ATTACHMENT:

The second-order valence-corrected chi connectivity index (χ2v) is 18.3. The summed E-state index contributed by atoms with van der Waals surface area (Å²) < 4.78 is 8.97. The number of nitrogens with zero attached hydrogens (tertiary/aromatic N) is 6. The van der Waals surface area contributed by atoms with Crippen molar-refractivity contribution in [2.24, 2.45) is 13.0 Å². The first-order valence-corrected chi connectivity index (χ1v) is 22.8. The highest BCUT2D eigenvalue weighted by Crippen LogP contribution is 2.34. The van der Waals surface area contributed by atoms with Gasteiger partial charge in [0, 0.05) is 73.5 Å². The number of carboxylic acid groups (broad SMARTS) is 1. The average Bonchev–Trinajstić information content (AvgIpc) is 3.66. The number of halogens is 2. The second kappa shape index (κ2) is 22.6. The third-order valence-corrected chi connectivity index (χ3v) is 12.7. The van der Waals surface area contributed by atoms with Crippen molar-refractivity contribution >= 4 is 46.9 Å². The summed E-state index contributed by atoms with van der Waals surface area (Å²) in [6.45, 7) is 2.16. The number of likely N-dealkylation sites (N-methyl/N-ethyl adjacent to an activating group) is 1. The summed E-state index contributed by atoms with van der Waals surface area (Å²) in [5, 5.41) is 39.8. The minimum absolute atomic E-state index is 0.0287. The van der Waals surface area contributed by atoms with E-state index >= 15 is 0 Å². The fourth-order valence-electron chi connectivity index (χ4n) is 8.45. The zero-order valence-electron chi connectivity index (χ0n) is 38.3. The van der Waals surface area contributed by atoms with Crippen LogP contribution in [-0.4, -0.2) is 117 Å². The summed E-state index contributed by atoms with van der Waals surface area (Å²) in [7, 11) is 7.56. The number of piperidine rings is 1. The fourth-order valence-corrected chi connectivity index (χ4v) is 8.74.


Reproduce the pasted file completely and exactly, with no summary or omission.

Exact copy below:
The second-order valence-corrected chi connectivity index (χ2v) is 18.3. The summed E-state index contributed by atoms with van der Waals surface area (Å²) < 4.78 is 8.97. The number of nitrogens with zero attached hydrogens (tertiary/aromatic N) is 6. The van der Waals surface area contributed by atoms with Crippen molar-refractivity contribution in [2.24, 2.45) is 13.0 Å². The first-order valence-corrected chi connectivity index (χ1v) is 22.8. The highest BCUT2D eigenvalue weighted by Crippen LogP contribution is 2.34. The van der Waals surface area contributed by atoms with Gasteiger partial charge in [0, 0.05) is 73.5 Å². The number of carboxylic acid groups (broad SMARTS) is 1. The average Bonchev–Trinajstić information content (AvgIpc) is 3.66. The number of halogens is 2. The second kappa shape index (κ2) is 22.6. The third-order valence-corrected chi connectivity index (χ3v) is 12.7. The van der Waals surface area contributed by atoms with Crippen molar-refractivity contribution >= 4 is 46.9 Å². The summed E-state index contributed by atoms with van der Waals surface area (Å²) in [6.45, 7) is 2.16. The number of likely N-dealkylation sites (N-methyl/N-ethyl adjacent to an activating group) is 1. The summed E-state index contributed by atoms with van der Waals surface area (Å²) in [5, 5.41) is 39.8. The minimum absolute atomic E-state index is 0.0287. The van der Waals surface area contributed by atoms with E-state index >= 15 is 0 Å². The fourth-order valence-electron chi connectivity index (χ4n) is 8.45. The zero-order valence-electron chi connectivity index (χ0n) is 38.3. The van der Waals surface area contributed by atoms with Crippen LogP contribution in [-0.4, -0.2) is 117 Å². The summed E-state index contributed by atoms with van der Waals surface area (Å²) in [7, 11) is 7.56. The number of piperidine rings is 1. The fourth-order valence-corrected chi connectivity index (χ4v) is 8.74.